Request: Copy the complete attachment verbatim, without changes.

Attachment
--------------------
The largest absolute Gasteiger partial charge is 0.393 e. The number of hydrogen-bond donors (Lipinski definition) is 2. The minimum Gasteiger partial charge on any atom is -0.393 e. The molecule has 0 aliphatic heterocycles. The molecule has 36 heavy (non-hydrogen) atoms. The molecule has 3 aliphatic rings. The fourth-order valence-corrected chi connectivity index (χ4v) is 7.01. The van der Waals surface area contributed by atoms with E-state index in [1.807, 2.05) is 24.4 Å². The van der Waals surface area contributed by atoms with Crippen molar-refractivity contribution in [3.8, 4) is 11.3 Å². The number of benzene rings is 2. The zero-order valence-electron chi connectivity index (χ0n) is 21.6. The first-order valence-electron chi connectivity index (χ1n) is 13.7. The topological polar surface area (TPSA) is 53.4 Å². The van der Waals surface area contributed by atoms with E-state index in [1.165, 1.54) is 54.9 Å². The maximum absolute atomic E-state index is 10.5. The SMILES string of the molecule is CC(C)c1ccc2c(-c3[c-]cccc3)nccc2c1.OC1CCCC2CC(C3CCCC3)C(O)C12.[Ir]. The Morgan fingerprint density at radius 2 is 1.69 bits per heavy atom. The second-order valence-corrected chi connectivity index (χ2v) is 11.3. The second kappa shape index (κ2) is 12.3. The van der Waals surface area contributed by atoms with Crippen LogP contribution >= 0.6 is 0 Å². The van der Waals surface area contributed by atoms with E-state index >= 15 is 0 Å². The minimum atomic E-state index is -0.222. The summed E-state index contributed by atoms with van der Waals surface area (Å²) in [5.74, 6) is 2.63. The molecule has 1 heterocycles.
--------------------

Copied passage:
The largest absolute Gasteiger partial charge is 0.393 e. The number of hydrogen-bond donors (Lipinski definition) is 2. The minimum Gasteiger partial charge on any atom is -0.393 e. The molecule has 0 aliphatic heterocycles. The molecule has 36 heavy (non-hydrogen) atoms. The molecule has 3 aliphatic rings. The fourth-order valence-corrected chi connectivity index (χ4v) is 7.01. The van der Waals surface area contributed by atoms with E-state index in [1.807, 2.05) is 24.4 Å². The van der Waals surface area contributed by atoms with Crippen molar-refractivity contribution in [3.8, 4) is 11.3 Å². The number of benzene rings is 2. The zero-order valence-electron chi connectivity index (χ0n) is 21.6. The first-order valence-electron chi connectivity index (χ1n) is 13.7. The topological polar surface area (TPSA) is 53.4 Å². The van der Waals surface area contributed by atoms with E-state index in [1.165, 1.54) is 54.9 Å². The maximum absolute atomic E-state index is 10.5. The SMILES string of the molecule is CC(C)c1ccc2c(-c3[c-]cccc3)nccc2c1.OC1CCCC2CC(C3CCCC3)C(O)C12.[Ir]. The Morgan fingerprint density at radius 2 is 1.69 bits per heavy atom. The second-order valence-corrected chi connectivity index (χ2v) is 11.3. The second kappa shape index (κ2) is 12.3. The van der Waals surface area contributed by atoms with Crippen LogP contribution >= 0.6 is 0 Å². The van der Waals surface area contributed by atoms with E-state index >= 15 is 0 Å². The minimum atomic E-state index is -0.222. The summed E-state index contributed by atoms with van der Waals surface area (Å²) in [5.74, 6) is 2.63. The molecule has 1 heterocycles.